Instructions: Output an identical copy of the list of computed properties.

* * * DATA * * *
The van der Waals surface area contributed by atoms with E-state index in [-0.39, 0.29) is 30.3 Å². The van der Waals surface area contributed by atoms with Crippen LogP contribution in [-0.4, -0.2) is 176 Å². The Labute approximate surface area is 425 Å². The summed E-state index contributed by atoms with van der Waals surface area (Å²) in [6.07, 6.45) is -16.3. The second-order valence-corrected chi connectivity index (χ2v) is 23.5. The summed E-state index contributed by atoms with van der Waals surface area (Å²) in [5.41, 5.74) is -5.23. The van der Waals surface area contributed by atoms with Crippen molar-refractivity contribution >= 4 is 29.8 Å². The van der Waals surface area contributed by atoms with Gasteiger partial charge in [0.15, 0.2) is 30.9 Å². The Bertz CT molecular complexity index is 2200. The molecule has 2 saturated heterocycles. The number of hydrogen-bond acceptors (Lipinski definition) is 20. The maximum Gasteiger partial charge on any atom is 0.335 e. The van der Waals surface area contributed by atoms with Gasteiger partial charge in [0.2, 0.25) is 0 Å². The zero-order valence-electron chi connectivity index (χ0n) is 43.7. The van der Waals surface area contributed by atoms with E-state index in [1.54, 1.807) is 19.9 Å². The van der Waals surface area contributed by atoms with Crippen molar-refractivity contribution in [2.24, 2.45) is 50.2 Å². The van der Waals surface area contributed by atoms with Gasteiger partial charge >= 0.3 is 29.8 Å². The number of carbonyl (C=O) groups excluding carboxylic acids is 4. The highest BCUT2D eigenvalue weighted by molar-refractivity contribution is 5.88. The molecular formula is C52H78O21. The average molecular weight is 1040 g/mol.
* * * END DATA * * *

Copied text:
The van der Waals surface area contributed by atoms with E-state index in [-0.39, 0.29) is 30.3 Å². The van der Waals surface area contributed by atoms with Crippen LogP contribution in [-0.4, -0.2) is 176 Å². The Labute approximate surface area is 425 Å². The summed E-state index contributed by atoms with van der Waals surface area (Å²) in [6.07, 6.45) is -16.3. The second-order valence-corrected chi connectivity index (χ2v) is 23.5. The summed E-state index contributed by atoms with van der Waals surface area (Å²) in [5.41, 5.74) is -5.23. The van der Waals surface area contributed by atoms with Crippen molar-refractivity contribution >= 4 is 29.8 Å². The van der Waals surface area contributed by atoms with Gasteiger partial charge in [0.15, 0.2) is 30.9 Å². The Bertz CT molecular complexity index is 2200. The molecule has 2 saturated heterocycles. The number of hydrogen-bond acceptors (Lipinski definition) is 20. The maximum Gasteiger partial charge on any atom is 0.335 e. The van der Waals surface area contributed by atoms with Gasteiger partial charge in [0.2, 0.25) is 0 Å². The zero-order valence-electron chi connectivity index (χ0n) is 43.7. The van der Waals surface area contributed by atoms with E-state index in [1.54, 1.807) is 19.9 Å². The van der Waals surface area contributed by atoms with Crippen molar-refractivity contribution in [2.24, 2.45) is 50.2 Å². The van der Waals surface area contributed by atoms with Gasteiger partial charge >= 0.3 is 29.8 Å². The number of carbonyl (C=O) groups excluding carboxylic acids is 4. The highest BCUT2D eigenvalue weighted by molar-refractivity contribution is 5.88. The molecular formula is C52H78O21. The average molecular weight is 1040 g/mol.